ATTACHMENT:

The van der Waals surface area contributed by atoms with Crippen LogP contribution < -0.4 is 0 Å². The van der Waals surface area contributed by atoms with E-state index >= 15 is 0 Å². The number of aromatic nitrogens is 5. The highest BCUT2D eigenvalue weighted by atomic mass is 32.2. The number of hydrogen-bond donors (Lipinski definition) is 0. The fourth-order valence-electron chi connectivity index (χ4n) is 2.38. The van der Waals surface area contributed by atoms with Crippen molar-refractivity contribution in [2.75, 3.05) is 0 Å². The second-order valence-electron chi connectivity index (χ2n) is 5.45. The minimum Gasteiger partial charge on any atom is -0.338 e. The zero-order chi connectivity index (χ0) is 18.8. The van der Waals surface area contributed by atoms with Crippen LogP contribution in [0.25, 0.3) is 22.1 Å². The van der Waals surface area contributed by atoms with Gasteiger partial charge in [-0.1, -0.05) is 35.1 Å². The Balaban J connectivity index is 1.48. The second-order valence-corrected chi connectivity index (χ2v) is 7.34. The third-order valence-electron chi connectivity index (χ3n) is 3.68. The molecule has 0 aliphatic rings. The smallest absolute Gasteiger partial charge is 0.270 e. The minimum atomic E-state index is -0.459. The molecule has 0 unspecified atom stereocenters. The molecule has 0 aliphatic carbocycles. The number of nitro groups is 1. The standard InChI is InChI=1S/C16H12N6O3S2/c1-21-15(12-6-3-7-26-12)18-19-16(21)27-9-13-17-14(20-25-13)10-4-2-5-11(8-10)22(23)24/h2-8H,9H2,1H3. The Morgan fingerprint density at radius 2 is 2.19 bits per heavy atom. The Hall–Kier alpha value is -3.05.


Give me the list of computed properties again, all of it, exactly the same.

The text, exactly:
The van der Waals surface area contributed by atoms with Crippen LogP contribution < -0.4 is 0 Å². The van der Waals surface area contributed by atoms with E-state index >= 15 is 0 Å². The number of aromatic nitrogens is 5. The highest BCUT2D eigenvalue weighted by atomic mass is 32.2. The number of hydrogen-bond donors (Lipinski definition) is 0. The fourth-order valence-electron chi connectivity index (χ4n) is 2.38. The van der Waals surface area contributed by atoms with Crippen molar-refractivity contribution in [2.75, 3.05) is 0 Å². The second-order valence-electron chi connectivity index (χ2n) is 5.45. The minimum Gasteiger partial charge on any atom is -0.338 e. The zero-order chi connectivity index (χ0) is 18.8. The van der Waals surface area contributed by atoms with Crippen LogP contribution in [0.25, 0.3) is 22.1 Å². The van der Waals surface area contributed by atoms with Gasteiger partial charge in [-0.1, -0.05) is 35.1 Å². The Balaban J connectivity index is 1.48. The second-order valence-corrected chi connectivity index (χ2v) is 7.34. The third-order valence-electron chi connectivity index (χ3n) is 3.68. The molecule has 0 aliphatic rings. The smallest absolute Gasteiger partial charge is 0.270 e. The minimum atomic E-state index is -0.459. The molecule has 0 unspecified atom stereocenters. The molecule has 0 aliphatic carbocycles. The number of nitro groups is 1. The standard InChI is InChI=1S/C16H12N6O3S2/c1-21-15(12-6-3-7-26-12)18-19-16(21)27-9-13-17-14(20-25-13)10-4-2-5-11(8-10)22(23)24/h2-8H,9H2,1H3. The Morgan fingerprint density at radius 2 is 2.19 bits per heavy atom. The Hall–Kier alpha value is -3.05.